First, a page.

I am telling this long story because it is important for you, or any child who has been expelled or abandoned by their parents, to know that the other side of survival is kindness and help. It is difficult in the beginning. And terrifying. Lonely. You cry yourself to sleep. You eat shit that is unfit to eat. He loses his pride, self-confidence, identity, and hope. You struggle emotionally, physically, and mentally. But there are people who are willing to welcome it. Survive long enough and you will find a place in a new life with new people who care.

Just survive.

What do you do when your parents kick you out of the house and you are 13 years old?

Thanks for the A2A.

Gee willikers.

Many other good answers so far.

I have no idea if you are in the US or elsewhere. Since I am in the US, I will assume you are here. If you are in another country, you will have to find out.

What you do is hard to say. The background and circumstances of exactly what you mean by "kick you" and everything else that leads to this point, who and what you and your parents are like are relevant.

In the absence of details, objectively or subjectively, this could mean anything.

Some of the

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What do you do when your parents kick you out of the house and you are 13 years old?

Thanks for the A2A.

Gee willikers.

Many other good answers so far.

I have no idea if you are in the US or elsewhere. Since I am in the US, I will assume you are here. If you are in another country, you will have to find out.

What you do is hard to say. The background and circumstances of exactly what you mean by "kick you" and everything else that leads to this point, who and what you and your parents are like are relevant.

In the absence of details, objectively or subjectively, this could mean anything.

Some of the answers are knee-jerk responses that assume that your parents are just bad and evil and that you are completely naive and helpless. Some of the other responses are knee-jerk responses that presume that you are mean and misbehaving and that your parents are perfect, demanding that you change your ways and become obedient and submissive. None of us here know what is happening objectively, or even subjectively. None of us know how competent you or your parents are in dealing with crises, problems, and conflicts. Knowing this last part is important because it indicates how much intervention and from what sources you and / or your parents need and therefore can answer your question of “what do you do”.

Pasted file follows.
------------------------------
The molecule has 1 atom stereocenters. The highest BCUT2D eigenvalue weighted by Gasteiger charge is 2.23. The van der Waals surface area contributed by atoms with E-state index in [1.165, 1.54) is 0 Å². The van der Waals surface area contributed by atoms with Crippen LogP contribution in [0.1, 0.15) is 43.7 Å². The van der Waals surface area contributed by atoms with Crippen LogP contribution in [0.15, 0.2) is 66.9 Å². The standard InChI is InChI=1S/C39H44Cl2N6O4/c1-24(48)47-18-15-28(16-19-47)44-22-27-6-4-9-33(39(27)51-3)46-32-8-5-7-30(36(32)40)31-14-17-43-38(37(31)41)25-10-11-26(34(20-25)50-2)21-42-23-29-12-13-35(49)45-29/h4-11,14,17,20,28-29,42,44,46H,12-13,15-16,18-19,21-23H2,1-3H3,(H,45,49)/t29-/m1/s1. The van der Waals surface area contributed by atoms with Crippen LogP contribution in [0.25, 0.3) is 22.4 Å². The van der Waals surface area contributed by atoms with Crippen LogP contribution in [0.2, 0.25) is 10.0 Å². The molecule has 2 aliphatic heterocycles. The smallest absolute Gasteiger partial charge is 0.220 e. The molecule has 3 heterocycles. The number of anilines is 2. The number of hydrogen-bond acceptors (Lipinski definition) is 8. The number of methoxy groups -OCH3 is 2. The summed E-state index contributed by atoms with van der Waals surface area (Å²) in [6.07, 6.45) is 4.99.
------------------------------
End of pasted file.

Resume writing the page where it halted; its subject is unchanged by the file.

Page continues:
A lot of this really depends on what you mean by "kicked out." This is colloquialism, imprecise in both meaning and intention. However, many here interpret it as that your parents ordered you to leave their home, locked you up, threatened to punish or abuse you if you try to return, and told you that this state of inhospitality and unwelcome is indefinite or permanent. In short, your parents banished you or rejected you from your home and family, without any means of support and survival on your own. This is a possible and reasonable interpretation of the term, although it could also be much more casual. We do not know. However, for the sake of this answer, I will follow the general meaning above.

If you are 13 years old in the US, you are considered a "minor child" (someone under the age of 18, who is 18 years old) who must have the proper legal guardianship and supervision of an adult to take responsibility to make decisions for your care, well-being and conduct. Usually the right people who are expected to do this for you are your biological or adoptive parents, or other legally appointed custodial guardians, etc. (which may be extended relatives or others). If the designated parents or guardians fail to fulfill their legal responsibilities, they can get into trouble, they can put you in the care of social services (usually in my big city, foster care), or from time to time, if you are lucky, trust next to trusted relatives or neighbors. In general, This is all done once you contact local law enforcement (in major urban areas, it may be your local police department or sheriff's office), notify your teacher or related staff at your current school, or go to the hospital nearest emergency room and ask for help there, even if it is not a medical situation. Law enforcement agencies, schools and medical personnel (hospitals) are what are known as "mandatory reporters" who, by law and professional ethics, must make efforts to protect and ensure the well-being of (among others) minors at risk, which is you now, legally (again depending on exactly what you mean by "kick him out"). or go to the nearest hospital emergency room and seek help there, even if it is not a medical situation. Law enforcement agencies, schools and medical personnel (hospitals) are what are known as "mandatory reporters" who, by law and professional ethics, must make efforts to protect and ensure the well-being of (among others) minors at risk, which is you now, legally (again depending on exactly what you mean by "kick him out"). or go to the nearest hospital emergency room and seek help there, even if it is not a medical situation. Law enforcement agencies, schools and medical personnel (hospitals) are what are known as "mandatory reporters" who, by law and professional ethics, must make efforts to protect and ensure the well-being of (among others) minors at risk, what are you now,